always willing to provide help and advice.
Though he might have been short in stature, he was a giant within the
UK Geocaching Community, a “Gentleman’s Gentleman”. And his sad loss to the
community, even though in recent times he spent as much time chasing Munzees,
leaves a huge hole behind.
Our Thoughts and Hearts go out to John’s family at this time of loss.
Personally, I had the privilege of meeting John in 2003, and I was so lucky to
make him a lifelong friend.
Dave Palmer
Brenin Tegeingl
aKent Mega: 2 May 2015
Kent Hop Farm, Paddock Wood, Kent (GC53QJ1)
aPiratemania 2015: 24-26 July 2015
The Showground, Bakewell, Derbyshire (GC5B3WH)
Seeker January 2015 5
Geoblogging fun
Kelly Wood tells her story
I am not a writer or a journalist, I couldn’t write a story to
save my life. I am not a technology wizard, once you hit your
thirties I think that you start to lose the ability to understand
modern technology. Nor am I a comedian, I always forget the
punch lines to jokes. What I am though is a keen geocacher
and more recently, a geoblogger. Since my first post back
in August, I have had over 800 page views. Whilst this is
nowhere near the numbers that other blogs reach, like the
Official Geocaching blog, it is quite an achievement when you
consider the above.
If I find it so difficult to put my thoughts to paper, then why did I start blogging? Mainly because I have
an appalling memory. Seriously, I can’t even remember what I had for breakfast this morning. There is
only so much you can write in your ‘Found it’ log before you reach a limit and the geocaching website
won’t let you post it. That was no good for me as the more caches I found, the longer my logs became,
particularly for hides that were more than the average cache, and I didn’t want to forget a single bit of
detail about my adventures.
A few months ago, I clicked on a link in a Facebook group I belong to that took me to another member’s
blog. I had never read a blog before but this blog, called Washknight - Geocaching Blind, had me intrigued
and ultimately inspired me to begin my own called My Geocaching Adventures (kelsgeojournal.blogspot. I am not great in social situations, I find it difficult to make new friends and find it difficult to make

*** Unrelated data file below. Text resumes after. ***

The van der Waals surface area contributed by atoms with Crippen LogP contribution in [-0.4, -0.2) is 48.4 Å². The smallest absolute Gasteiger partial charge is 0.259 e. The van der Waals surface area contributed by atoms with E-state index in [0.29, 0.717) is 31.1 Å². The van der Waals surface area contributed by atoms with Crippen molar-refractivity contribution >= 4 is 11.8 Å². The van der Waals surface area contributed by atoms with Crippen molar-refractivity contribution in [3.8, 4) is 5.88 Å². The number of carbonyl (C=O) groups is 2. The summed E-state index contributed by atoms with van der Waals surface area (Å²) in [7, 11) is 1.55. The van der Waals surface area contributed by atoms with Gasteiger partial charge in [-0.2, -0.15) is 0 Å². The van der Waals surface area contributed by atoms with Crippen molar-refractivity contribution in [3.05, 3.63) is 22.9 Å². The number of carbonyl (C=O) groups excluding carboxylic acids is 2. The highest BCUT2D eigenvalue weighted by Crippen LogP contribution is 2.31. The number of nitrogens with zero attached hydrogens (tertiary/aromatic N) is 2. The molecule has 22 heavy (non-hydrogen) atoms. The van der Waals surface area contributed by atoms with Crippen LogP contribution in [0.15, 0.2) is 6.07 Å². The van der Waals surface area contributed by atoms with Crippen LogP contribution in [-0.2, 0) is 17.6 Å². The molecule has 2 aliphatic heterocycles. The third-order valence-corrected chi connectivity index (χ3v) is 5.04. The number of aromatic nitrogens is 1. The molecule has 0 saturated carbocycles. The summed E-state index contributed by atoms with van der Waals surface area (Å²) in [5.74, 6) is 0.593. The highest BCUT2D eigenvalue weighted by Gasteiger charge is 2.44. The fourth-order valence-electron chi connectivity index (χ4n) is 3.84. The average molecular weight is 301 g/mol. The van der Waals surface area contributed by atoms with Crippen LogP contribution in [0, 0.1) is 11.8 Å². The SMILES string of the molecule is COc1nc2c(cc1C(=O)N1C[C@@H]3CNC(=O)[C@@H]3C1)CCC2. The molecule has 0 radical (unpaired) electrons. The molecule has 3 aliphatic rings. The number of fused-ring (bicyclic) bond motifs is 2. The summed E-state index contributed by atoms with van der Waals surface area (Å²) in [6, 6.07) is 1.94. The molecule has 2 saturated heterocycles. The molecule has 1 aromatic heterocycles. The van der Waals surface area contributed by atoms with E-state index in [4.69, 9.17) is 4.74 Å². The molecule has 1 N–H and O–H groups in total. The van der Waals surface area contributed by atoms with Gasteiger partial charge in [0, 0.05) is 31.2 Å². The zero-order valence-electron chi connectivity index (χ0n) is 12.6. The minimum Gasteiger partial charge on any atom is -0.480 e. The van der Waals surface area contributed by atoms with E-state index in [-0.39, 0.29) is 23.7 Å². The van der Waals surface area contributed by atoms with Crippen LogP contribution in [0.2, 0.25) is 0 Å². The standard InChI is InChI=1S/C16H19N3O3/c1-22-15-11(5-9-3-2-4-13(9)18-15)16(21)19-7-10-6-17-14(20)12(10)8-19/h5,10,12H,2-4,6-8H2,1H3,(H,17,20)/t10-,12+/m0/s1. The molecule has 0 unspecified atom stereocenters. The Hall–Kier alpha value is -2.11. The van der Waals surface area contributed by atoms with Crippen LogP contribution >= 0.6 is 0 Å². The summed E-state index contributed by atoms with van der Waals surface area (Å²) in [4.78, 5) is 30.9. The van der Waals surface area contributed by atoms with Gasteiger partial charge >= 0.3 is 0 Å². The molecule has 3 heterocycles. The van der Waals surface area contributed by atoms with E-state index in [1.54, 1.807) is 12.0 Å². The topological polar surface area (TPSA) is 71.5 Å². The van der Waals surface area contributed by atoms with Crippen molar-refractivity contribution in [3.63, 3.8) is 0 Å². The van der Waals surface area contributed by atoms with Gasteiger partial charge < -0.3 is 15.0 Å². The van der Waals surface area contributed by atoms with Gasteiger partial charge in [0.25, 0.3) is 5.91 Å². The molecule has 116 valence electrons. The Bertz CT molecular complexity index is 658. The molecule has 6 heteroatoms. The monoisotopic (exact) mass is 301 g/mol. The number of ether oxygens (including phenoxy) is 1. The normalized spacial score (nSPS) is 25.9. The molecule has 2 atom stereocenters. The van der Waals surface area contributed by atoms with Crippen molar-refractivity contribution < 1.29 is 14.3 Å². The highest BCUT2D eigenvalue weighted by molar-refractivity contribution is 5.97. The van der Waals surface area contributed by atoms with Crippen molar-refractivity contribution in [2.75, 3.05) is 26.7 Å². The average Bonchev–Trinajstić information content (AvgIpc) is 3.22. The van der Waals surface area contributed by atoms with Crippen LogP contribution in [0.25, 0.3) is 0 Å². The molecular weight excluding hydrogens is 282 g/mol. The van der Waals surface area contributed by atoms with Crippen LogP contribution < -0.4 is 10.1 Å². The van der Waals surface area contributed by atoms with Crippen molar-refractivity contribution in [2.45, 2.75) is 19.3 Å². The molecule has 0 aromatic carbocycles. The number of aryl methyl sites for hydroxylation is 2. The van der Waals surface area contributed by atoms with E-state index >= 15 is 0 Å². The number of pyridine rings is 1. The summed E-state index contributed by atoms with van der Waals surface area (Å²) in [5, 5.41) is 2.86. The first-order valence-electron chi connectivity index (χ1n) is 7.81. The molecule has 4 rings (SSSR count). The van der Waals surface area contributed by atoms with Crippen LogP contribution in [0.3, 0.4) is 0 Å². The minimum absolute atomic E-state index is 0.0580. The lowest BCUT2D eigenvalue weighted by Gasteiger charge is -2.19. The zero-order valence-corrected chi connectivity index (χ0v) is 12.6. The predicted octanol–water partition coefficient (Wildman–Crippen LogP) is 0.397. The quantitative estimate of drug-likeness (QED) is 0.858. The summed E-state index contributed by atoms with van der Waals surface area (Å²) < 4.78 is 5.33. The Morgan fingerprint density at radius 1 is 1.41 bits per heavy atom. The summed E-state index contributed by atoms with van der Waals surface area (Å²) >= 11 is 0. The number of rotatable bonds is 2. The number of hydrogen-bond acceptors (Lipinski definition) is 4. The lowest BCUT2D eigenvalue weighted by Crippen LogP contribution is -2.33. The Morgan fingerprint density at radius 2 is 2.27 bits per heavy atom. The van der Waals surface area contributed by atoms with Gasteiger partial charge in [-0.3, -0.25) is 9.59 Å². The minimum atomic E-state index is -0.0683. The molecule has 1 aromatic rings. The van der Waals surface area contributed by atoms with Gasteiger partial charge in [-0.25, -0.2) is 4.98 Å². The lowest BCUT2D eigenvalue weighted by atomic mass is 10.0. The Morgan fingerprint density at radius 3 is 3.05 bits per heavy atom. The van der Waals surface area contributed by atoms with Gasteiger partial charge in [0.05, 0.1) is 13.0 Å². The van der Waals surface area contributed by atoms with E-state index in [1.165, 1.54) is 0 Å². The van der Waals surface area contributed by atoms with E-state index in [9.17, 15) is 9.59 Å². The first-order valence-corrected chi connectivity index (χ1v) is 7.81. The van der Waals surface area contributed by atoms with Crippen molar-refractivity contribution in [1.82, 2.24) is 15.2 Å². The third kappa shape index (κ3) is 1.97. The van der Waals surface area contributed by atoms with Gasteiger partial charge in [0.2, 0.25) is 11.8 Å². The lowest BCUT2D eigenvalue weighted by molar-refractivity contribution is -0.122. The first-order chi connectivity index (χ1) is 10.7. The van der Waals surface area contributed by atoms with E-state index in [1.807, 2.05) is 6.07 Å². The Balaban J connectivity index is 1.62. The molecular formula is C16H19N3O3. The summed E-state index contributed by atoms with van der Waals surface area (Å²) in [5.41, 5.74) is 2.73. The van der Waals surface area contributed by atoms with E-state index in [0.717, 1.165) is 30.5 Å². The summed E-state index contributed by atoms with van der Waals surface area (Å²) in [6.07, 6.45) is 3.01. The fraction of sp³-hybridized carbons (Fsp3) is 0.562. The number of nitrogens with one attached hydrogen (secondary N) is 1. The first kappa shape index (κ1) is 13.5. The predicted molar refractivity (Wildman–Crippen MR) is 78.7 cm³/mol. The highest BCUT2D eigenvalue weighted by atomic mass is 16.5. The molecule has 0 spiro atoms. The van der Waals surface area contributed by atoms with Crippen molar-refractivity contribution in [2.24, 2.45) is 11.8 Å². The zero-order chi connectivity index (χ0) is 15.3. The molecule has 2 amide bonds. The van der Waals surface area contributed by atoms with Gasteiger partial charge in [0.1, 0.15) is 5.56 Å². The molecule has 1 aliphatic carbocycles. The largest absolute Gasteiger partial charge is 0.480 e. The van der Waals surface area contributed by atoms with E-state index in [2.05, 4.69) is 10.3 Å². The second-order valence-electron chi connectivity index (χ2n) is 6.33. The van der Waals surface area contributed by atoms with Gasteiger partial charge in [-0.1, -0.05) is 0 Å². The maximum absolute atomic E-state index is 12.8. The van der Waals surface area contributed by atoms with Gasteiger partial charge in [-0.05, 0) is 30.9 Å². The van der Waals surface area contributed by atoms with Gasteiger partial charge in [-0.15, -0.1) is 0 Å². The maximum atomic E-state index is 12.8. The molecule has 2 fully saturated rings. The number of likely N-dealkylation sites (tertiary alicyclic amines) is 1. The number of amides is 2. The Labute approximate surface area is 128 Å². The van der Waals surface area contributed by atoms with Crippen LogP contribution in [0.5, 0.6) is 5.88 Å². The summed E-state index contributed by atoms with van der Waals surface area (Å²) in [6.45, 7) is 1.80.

small talk. So not only was my blog like my extended cache logs, but also a way for me to connect with
like minded people and enable them get to know me without having to deal with my social awkwardness!
Now, when I have an extraordinary experience whilst out geocaching, I write a blog post about it and can
waffle on as much as I like. I love to take photos so this is a perfect place to showcase them. I then edit it
into a shorter version that includes useful bits of information for other cachers and use that as my cache
page log.
This blog is mainly for me, so I don’t forget the awesome times I have whilst out caching. I don’t expect to
garner a huge number of followers. However, for those that do read it, I hope that my posts inspire other
cachers to go looking for the hides that I write about so I always put a link to the cache page and never
include any spoilers. I also hope that if previous finders read them, it may bring a smile to their faces and
make them remember the adventure they had when they found it. Most of all, I hope my blog shows
cache owners how much I appreciate the effort that goes into placing hides because without them, there
would be no game.
6 Seeker January 2015
A Reviewer’s lot
Dave Palmer provides an insight
As a former Groundspeak Reviewer (aka Deceangi),
I often get asked about what is looked for when
a new cache is submitted for review. So, not in
any specific order, here are a few things that get
Cache Location
• Are the coordinates correct?
• Are they in the Region that they have been submitted
• Do the coordinates fit the description? e.g. if the
description indicates the location is an urban one, but the
coordinates are out in the countryside?
• Are they in a location which has a Landowner ban, or in
the middle of a motorway?
• Is there a Landowner Agreement in place
• Is the location a Nature Reserve, Site of Special Scientific
Interest, a Scheduled Monument [it is interesting to note,
Wales alone has over 4,500 Scheduled Monuments, the
vast majority of which are not visible on the ground]
Is the cache location or component location of a Multi/
Puzzle/Letterbox Hybrid cache a physical item placed by
the Cache Owner (CO). By this is meant a container or tag
or anything owned and placed by the CO at the location.
This has ‘proximity protection’: there is some leeway for
reviewers over the proximity guideline, but this does not
mean that just because a cache is published below the
minimum distance, another cache will. Each is judged on
its own merits.
Is there any sort of commercial mention or product
mention? At the end of the day is a
commercial product owned by Groundspeak. Mentioning
a business or product, is considered to be advertising,
even though the Cache Owner, has no commercial
interest in the business or product.
Is there anything that is Offensive? – Geocaching is, after
all, a family friendly hobby.
What is not checked
Spelling and grammar
Is the location safe for Geocachers?
This is possibly one of the hardest things to take onboard as a Reviewer. It is up to each Cache Owner and
geocacher searching for the listing to make their own
H&S assessment.
What is looked for is the possibility of a geocacher’s
actions causing issues for a muggle, so causing knockon issues for the hobby. So while a cache under a bridge
over a river, might be published, a cache involving
climbing on the side of the bridge and so causing a